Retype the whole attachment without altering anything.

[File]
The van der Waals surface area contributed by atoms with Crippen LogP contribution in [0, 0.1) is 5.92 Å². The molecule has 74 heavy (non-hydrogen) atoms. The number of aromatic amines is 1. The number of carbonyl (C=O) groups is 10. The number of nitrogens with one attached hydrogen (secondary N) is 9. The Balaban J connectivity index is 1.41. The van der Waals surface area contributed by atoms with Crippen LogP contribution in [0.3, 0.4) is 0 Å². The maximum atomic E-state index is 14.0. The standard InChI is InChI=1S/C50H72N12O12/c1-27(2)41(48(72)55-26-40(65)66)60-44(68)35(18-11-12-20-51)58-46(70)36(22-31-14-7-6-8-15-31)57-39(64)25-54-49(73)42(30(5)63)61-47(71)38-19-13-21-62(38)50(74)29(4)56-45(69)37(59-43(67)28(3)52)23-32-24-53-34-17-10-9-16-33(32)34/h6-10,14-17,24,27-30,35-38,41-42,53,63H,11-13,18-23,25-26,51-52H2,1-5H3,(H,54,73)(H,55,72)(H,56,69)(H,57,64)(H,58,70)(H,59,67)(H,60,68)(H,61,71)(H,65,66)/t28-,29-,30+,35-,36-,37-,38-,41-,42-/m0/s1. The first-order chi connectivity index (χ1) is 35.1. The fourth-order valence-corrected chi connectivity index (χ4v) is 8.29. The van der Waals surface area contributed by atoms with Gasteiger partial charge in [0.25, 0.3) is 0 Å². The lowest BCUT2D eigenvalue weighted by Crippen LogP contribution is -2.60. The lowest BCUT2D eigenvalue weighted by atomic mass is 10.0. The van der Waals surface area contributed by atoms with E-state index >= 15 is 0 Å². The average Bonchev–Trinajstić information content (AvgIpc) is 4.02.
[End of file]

The van der Waals surface area contributed by atoms with Crippen LogP contribution in [0, 0.1) is 5.92 Å². The molecule has 74 heavy (non-hydrogen) atoms. The number of aromatic amines is 1. The number of carbonyl (C=O) groups is 10. The number of nitrogens with one attached hydrogen (secondary N) is 9. The Balaban J connectivity index is 1.41. The van der Waals surface area contributed by atoms with Crippen LogP contribution in [0.3, 0.4) is 0 Å². The maximum atomic E-state index is 14.0. The standard InChI is InChI=1S/C50H72N12O12/c1-27(2)41(48(72)55-26-40(65)66)60-44(68)35(18-11-12-20-51)58-46(70)36(22-31-14-7-6-8-15-31)57-39(64)25-54-49(73)42(30(5)63)61-47(71)38-19-13-21-62(38)50(74)29(4)56-45(69)37(59-43(67)28(3)52)23-32-24-53-34-17-10-9-16-33(32)34/h6-10,14-17,24,27-30,35-38,41-42,53,63H,11-13,18-23,25-26,51-52H2,1-5H3,(H,54,73)(H,55,72)(H,56,69)(H,57,64)(H,58,70)(H,59,67)(H,60,68)(H,61,71)(H,65,66)/t28-,29-,30+,35-,36-,37-,38-,41-,42-/m0/s1. The first-order chi connectivity index (χ1) is 35.1. The fourth-order valence-corrected chi connectivity index (χ4v) is 8.29. The van der Waals surface area contributed by atoms with Gasteiger partial charge in [0.25, 0.3) is 0 Å². The lowest BCUT2D eigenvalue weighted by Crippen LogP contribution is -2.60. The lowest BCUT2D eigenvalue weighted by atomic mass is 10.0. The van der Waals surface area contributed by atoms with E-state index >= 15 is 0 Å². The average Bonchev–Trinajstić information content (AvgIpc) is 4.02.